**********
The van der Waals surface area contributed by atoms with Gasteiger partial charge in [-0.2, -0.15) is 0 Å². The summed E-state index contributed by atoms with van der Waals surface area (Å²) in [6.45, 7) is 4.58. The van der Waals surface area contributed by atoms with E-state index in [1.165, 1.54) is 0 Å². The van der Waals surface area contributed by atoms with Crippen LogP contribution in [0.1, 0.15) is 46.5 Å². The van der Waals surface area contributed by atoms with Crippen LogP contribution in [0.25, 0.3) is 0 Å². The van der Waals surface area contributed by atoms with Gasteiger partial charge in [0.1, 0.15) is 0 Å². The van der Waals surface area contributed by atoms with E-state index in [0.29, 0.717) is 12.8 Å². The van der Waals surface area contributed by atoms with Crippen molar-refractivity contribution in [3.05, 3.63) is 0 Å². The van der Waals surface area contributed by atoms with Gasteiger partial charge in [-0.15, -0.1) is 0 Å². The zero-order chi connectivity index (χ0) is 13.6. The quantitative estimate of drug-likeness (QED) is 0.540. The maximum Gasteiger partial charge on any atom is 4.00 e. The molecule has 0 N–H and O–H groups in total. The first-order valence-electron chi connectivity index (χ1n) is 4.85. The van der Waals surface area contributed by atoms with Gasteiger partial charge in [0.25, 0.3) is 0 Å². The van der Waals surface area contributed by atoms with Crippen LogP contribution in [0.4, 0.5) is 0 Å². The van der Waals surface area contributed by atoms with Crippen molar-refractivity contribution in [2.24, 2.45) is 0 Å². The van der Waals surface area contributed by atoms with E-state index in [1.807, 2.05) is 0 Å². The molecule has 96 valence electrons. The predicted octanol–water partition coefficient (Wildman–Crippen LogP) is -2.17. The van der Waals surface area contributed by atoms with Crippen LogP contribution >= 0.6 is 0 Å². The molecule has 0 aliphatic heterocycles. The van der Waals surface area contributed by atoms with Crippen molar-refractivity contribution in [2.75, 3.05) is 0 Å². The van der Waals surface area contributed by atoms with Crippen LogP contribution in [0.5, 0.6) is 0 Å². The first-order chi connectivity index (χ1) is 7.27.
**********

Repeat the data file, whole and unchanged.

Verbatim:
The van der Waals surface area contributed by atoms with Gasteiger partial charge in [-0.2, -0.15) is 0 Å². The summed E-state index contributed by atoms with van der Waals surface area (Å²) in [6.45, 7) is 4.58. The van der Waals surface area contributed by atoms with E-state index in [1.165, 1.54) is 0 Å². The van der Waals surface area contributed by atoms with Crippen LogP contribution in [0.1, 0.15) is 46.5 Å². The van der Waals surface area contributed by atoms with Crippen LogP contribution in [0.25, 0.3) is 0 Å². The van der Waals surface area contributed by atoms with Gasteiger partial charge in [0.1, 0.15) is 0 Å². The van der Waals surface area contributed by atoms with E-state index in [0.29, 0.717) is 12.8 Å². The van der Waals surface area contributed by atoms with Crippen molar-refractivity contribution in [3.05, 3.63) is 0 Å². The van der Waals surface area contributed by atoms with Gasteiger partial charge in [-0.15, -0.1) is 0 Å². The zero-order chi connectivity index (χ0) is 13.6. The quantitative estimate of drug-likeness (QED) is 0.540. The maximum Gasteiger partial charge on any atom is 4.00 e. The molecule has 0 N–H and O–H groups in total. The first-order valence-electron chi connectivity index (χ1n) is 4.85. The van der Waals surface area contributed by atoms with Gasteiger partial charge in [0.25, 0.3) is 0 Å². The van der Waals surface area contributed by atoms with Crippen LogP contribution in [0.4, 0.5) is 0 Å². The van der Waals surface area contributed by atoms with Crippen molar-refractivity contribution in [2.24, 2.45) is 0 Å². The van der Waals surface area contributed by atoms with E-state index in [1.807, 2.05) is 0 Å². The molecule has 96 valence electrons. The predicted octanol–water partition coefficient (Wildman–Crippen LogP) is -2.17. The van der Waals surface area contributed by atoms with Crippen LogP contribution >= 0.6 is 0 Å². The molecule has 0 aliphatic heterocycles. The van der Waals surface area contributed by atoms with Crippen molar-refractivity contribution in [2.75, 3.05) is 0 Å². The van der Waals surface area contributed by atoms with Crippen LogP contribution in [0.5, 0.6) is 0 Å². The first-order chi connectivity index (χ1) is 7.27.